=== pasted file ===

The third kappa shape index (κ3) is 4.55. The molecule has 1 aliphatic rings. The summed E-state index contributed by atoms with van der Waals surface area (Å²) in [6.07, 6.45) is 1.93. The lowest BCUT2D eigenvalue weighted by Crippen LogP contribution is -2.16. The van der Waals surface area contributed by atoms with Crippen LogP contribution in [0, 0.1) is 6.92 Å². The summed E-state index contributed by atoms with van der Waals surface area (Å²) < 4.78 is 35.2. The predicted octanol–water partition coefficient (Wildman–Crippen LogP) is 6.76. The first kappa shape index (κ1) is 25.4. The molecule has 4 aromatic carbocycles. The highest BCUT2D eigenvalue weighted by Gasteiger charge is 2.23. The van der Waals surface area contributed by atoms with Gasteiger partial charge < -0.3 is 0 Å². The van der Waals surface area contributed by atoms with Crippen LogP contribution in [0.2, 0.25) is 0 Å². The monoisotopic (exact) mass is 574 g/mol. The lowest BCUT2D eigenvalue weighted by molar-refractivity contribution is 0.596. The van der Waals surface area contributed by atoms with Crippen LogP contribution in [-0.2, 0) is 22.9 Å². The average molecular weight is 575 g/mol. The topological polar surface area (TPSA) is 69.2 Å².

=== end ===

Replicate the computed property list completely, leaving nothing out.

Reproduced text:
The third kappa shape index (κ3) is 4.55. The molecule has 1 aliphatic rings. The summed E-state index contributed by atoms with van der Waals surface area (Å²) in [6.07, 6.45) is 1.93. The lowest BCUT2D eigenvalue weighted by Crippen LogP contribution is -2.16. The van der Waals surface area contributed by atoms with Crippen LogP contribution in [0, 0.1) is 6.92 Å². The summed E-state index contributed by atoms with van der Waals surface area (Å²) < 4.78 is 35.2. The predicted octanol–water partition coefficient (Wildman–Crippen LogP) is 6.76. The first kappa shape index (κ1) is 25.4. The molecule has 4 aromatic carbocycles. The highest BCUT2D eigenvalue weighted by Gasteiger charge is 2.23. The van der Waals surface area contributed by atoms with Gasteiger partial charge < -0.3 is 0 Å². The van der Waals surface area contributed by atoms with Crippen LogP contribution in [0.2, 0.25) is 0 Å². The monoisotopic (exact) mass is 574 g/mol. The lowest BCUT2D eigenvalue weighted by molar-refractivity contribution is 0.596. The van der Waals surface area contributed by atoms with Crippen LogP contribution in [-0.2, 0) is 22.9 Å². The average molecular weight is 575 g/mol. The topological polar surface area (TPSA) is 69.2 Å².